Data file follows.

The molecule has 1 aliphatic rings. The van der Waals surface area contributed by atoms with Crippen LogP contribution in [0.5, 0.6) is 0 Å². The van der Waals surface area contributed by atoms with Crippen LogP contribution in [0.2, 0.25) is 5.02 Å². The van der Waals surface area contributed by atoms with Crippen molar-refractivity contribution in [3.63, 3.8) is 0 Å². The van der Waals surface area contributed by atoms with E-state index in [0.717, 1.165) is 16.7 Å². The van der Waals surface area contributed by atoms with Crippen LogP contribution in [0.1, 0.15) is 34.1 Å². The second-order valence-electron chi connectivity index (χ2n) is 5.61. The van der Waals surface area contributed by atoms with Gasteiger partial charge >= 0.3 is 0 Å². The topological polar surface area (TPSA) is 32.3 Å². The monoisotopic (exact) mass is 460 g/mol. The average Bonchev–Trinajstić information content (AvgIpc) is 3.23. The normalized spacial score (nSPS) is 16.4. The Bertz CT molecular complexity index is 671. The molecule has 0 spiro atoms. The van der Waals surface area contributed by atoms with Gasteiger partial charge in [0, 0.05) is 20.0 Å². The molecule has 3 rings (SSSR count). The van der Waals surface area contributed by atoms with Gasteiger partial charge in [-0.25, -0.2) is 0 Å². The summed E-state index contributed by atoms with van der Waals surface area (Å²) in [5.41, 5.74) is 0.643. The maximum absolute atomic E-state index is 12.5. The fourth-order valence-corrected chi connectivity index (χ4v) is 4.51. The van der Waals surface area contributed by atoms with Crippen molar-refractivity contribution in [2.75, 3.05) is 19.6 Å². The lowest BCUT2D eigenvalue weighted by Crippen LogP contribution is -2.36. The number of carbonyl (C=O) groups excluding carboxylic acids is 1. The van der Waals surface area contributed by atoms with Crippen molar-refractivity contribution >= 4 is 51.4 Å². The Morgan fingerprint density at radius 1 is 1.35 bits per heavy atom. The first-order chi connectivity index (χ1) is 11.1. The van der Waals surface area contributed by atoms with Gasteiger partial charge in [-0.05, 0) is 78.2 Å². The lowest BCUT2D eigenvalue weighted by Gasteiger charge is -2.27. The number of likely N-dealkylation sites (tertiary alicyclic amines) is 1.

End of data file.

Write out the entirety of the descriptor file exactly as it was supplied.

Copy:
The molecule has 1 aliphatic rings. The van der Waals surface area contributed by atoms with Crippen LogP contribution in [0.5, 0.6) is 0 Å². The van der Waals surface area contributed by atoms with Crippen LogP contribution in [0.2, 0.25) is 5.02 Å². The van der Waals surface area contributed by atoms with Crippen molar-refractivity contribution in [3.63, 3.8) is 0 Å². The van der Waals surface area contributed by atoms with E-state index in [0.717, 1.165) is 16.7 Å². The van der Waals surface area contributed by atoms with Crippen LogP contribution in [0.1, 0.15) is 34.1 Å². The second-order valence-electron chi connectivity index (χ2n) is 5.61. The van der Waals surface area contributed by atoms with Gasteiger partial charge >= 0.3 is 0 Å². The topological polar surface area (TPSA) is 32.3 Å². The monoisotopic (exact) mass is 460 g/mol. The average Bonchev–Trinajstić information content (AvgIpc) is 3.23. The normalized spacial score (nSPS) is 16.4. The Bertz CT molecular complexity index is 671. The molecule has 0 spiro atoms. The van der Waals surface area contributed by atoms with Gasteiger partial charge in [0, 0.05) is 20.0 Å². The molecule has 3 rings (SSSR count). The van der Waals surface area contributed by atoms with Gasteiger partial charge in [-0.25, -0.2) is 0 Å². The summed E-state index contributed by atoms with van der Waals surface area (Å²) in [5.41, 5.74) is 0.643. The maximum absolute atomic E-state index is 12.5. The fourth-order valence-corrected chi connectivity index (χ4v) is 4.51. The van der Waals surface area contributed by atoms with Crippen molar-refractivity contribution in [2.75, 3.05) is 19.6 Å². The lowest BCUT2D eigenvalue weighted by Crippen LogP contribution is -2.36. The number of carbonyl (C=O) groups excluding carboxylic acids is 1. The van der Waals surface area contributed by atoms with Crippen molar-refractivity contribution >= 4 is 51.4 Å². The Morgan fingerprint density at radius 1 is 1.35 bits per heavy atom. The first-order chi connectivity index (χ1) is 11.1. The van der Waals surface area contributed by atoms with Gasteiger partial charge in [-0.05, 0) is 78.2 Å². The lowest BCUT2D eigenvalue weighted by Gasteiger charge is -2.27. The number of likely N-dealkylation sites (tertiary alicyclic amines) is 1.